Positive Trends In Irish Racing Figures

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Racehorses on The Curragh | Emma Berry

The number of horses in training and racehorse owners in Ireland rose year-on-year in 2021, and were among numerous positive figures released by Horse Racing Ireland reflecting on the state of the Irish Thoroughbred industry.

There were 10,579 horses in training in Ireland last year, which was up 14.4% from 2020 and 18.2% from 2019. Likewise, the owner retention rate of 80.7% up was 9.6% on 2020 and 8% on 2019. There were 1,062 new owners registered in 2021, up 36.1% on 2020.

This desire for horse ownership was also reflected at Irish bloodstock sales; bloodstock sales were up 71.3% on 2020, when Irish sales among the most impacted in the world on account of persistent lockdowns, and 10.6% on 2019. A total of €182.8-million was spent at Irish sales last year.

With racecourse attendance severely impacted by the pandemic the past two years, on-course betting turnover of €12.9-million was up 65.1% from 2020, but down 82% from 2019. Total off-course betting was up 2.8% from 2020, but down 6.2% from 2019.

“So many of the figures announced today show a remarkable resilience in the horse racing and breeding industries,” said Suzanne Eade, chief executive officer of Horse Racing Ireland. “The figures for the numbers of horses-in-training have jumped by over 14% year-on-year at a time when attendance of owners at racemeetings was severely curtailed. That support from owners is vital, placing the industry on a secure footing and reflecting favourably on levels of employment across the industry and the wider economic activity that brings. It is hugely encouraging that all categories of ownership have grown and a record owner retention rate is a terrific vote of confidence in the industry.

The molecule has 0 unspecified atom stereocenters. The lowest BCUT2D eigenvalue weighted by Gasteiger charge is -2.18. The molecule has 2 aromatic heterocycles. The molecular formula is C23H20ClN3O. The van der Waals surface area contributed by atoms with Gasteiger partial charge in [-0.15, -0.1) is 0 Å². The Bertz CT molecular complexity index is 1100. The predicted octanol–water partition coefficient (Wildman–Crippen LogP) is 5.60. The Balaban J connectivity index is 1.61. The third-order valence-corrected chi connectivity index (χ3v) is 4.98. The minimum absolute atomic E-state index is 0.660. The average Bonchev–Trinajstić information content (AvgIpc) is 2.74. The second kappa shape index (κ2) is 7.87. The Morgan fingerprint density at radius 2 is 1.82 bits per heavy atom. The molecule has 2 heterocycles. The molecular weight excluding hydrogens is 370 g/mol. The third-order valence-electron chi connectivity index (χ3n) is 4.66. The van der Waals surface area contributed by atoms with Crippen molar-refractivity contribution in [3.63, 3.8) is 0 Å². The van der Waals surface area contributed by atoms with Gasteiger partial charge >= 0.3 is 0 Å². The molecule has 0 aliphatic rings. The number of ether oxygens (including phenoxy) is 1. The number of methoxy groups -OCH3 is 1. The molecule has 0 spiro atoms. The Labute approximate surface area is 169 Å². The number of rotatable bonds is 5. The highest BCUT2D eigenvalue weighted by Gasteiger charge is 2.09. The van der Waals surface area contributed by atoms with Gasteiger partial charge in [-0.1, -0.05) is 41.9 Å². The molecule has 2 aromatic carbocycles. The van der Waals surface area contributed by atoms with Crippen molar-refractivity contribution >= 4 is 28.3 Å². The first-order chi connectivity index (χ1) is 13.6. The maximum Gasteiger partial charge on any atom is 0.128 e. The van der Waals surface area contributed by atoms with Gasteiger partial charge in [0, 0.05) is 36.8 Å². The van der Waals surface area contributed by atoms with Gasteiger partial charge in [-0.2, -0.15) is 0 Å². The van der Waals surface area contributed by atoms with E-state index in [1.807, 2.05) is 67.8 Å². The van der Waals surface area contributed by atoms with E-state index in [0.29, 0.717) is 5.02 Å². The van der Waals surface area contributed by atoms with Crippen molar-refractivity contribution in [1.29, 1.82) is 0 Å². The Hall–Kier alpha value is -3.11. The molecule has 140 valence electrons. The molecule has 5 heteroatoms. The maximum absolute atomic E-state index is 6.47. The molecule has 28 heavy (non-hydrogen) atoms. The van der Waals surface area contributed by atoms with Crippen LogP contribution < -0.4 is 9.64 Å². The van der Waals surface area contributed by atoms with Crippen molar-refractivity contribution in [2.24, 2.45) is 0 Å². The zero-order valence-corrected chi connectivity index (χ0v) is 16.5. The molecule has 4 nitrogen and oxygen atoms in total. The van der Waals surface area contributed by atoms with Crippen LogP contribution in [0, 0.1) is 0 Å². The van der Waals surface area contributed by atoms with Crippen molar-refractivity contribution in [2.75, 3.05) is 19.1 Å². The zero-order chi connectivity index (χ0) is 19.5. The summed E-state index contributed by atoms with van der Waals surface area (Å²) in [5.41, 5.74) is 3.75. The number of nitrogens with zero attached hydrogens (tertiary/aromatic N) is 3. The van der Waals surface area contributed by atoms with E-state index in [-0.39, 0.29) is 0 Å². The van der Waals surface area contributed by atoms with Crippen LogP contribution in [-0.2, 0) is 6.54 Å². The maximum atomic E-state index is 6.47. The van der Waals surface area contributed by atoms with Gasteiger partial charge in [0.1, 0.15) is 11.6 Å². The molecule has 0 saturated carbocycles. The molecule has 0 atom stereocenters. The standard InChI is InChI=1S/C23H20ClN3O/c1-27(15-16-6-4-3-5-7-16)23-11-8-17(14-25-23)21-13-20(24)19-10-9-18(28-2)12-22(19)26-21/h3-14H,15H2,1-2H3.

“Irish Bloodstock sales were hit very badly in 2020 but last year's figures for horses sold at public auction improved greatly with a succession of sales performing well. There was a vibrant trade at the Irish store sales and buyers from 22 countries invested at Irish yearling sales, with Irish-foaled horses sold to 31 countries in all.”

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